Fight Over Phonics Forces Curricula Revisions In Number Of U.S. Schools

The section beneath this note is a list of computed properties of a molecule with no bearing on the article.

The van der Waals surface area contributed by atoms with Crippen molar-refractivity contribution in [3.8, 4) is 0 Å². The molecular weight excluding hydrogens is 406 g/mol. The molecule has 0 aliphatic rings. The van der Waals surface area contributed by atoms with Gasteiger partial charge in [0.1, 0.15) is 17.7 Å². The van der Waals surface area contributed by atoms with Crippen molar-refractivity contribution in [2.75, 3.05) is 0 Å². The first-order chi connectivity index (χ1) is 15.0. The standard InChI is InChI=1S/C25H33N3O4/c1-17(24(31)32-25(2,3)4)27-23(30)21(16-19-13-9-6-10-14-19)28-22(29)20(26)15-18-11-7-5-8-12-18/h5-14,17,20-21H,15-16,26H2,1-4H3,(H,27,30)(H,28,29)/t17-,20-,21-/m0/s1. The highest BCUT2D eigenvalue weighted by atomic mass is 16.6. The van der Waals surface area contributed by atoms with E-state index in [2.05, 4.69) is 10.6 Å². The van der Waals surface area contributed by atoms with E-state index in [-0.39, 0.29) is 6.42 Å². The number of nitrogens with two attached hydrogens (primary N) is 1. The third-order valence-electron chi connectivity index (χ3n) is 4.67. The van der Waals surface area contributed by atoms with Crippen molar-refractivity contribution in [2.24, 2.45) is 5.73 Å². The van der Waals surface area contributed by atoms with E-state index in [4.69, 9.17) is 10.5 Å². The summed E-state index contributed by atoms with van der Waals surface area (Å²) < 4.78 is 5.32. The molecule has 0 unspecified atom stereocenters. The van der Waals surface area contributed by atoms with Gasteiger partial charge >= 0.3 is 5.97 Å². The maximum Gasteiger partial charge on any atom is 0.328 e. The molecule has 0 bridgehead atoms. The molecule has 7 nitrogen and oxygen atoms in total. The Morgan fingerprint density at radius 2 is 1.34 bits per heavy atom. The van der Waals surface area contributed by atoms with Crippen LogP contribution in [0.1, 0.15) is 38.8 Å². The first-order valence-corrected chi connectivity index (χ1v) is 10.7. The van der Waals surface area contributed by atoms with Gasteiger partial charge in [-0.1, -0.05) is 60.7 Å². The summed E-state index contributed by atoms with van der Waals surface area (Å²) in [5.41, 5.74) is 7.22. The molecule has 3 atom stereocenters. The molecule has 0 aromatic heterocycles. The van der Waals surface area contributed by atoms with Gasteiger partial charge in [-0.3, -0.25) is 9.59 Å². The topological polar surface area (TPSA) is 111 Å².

Lucy Calkins, an education professor and creator of the popular “Units of Study” curriculum used by a quarter of U.S. elementary schools, has significantly revised her approach to early reading instruction, as reported by The New York Times. In response to mounting criticism from parents and educators who promote the “science of reading” and an increased focus on phonics, Calkins has overhauled her curriculum to include daily structured phonics lessons and more rigorous texts, swapping out light reading assignments. The revised curriculum, due for release this summer, also includes a 20-page guide summarizing 50 years of cognitive research on reading. Calkins has traditionally championed “balanced literacy,” which emphasizes thematic exploration and personal choice in reading, over phonics-focused approaches. Her shift reflects a growing consensus on the importance of phonics in early reading education, with brain science and educational policies increasingly favoring this method. Critics of Calkins suggest that her previous approaches have contributed to a literacy crisis in America and critique her singular influence on literacy education, although assessments of her methods’ effectiveness have been mixed.
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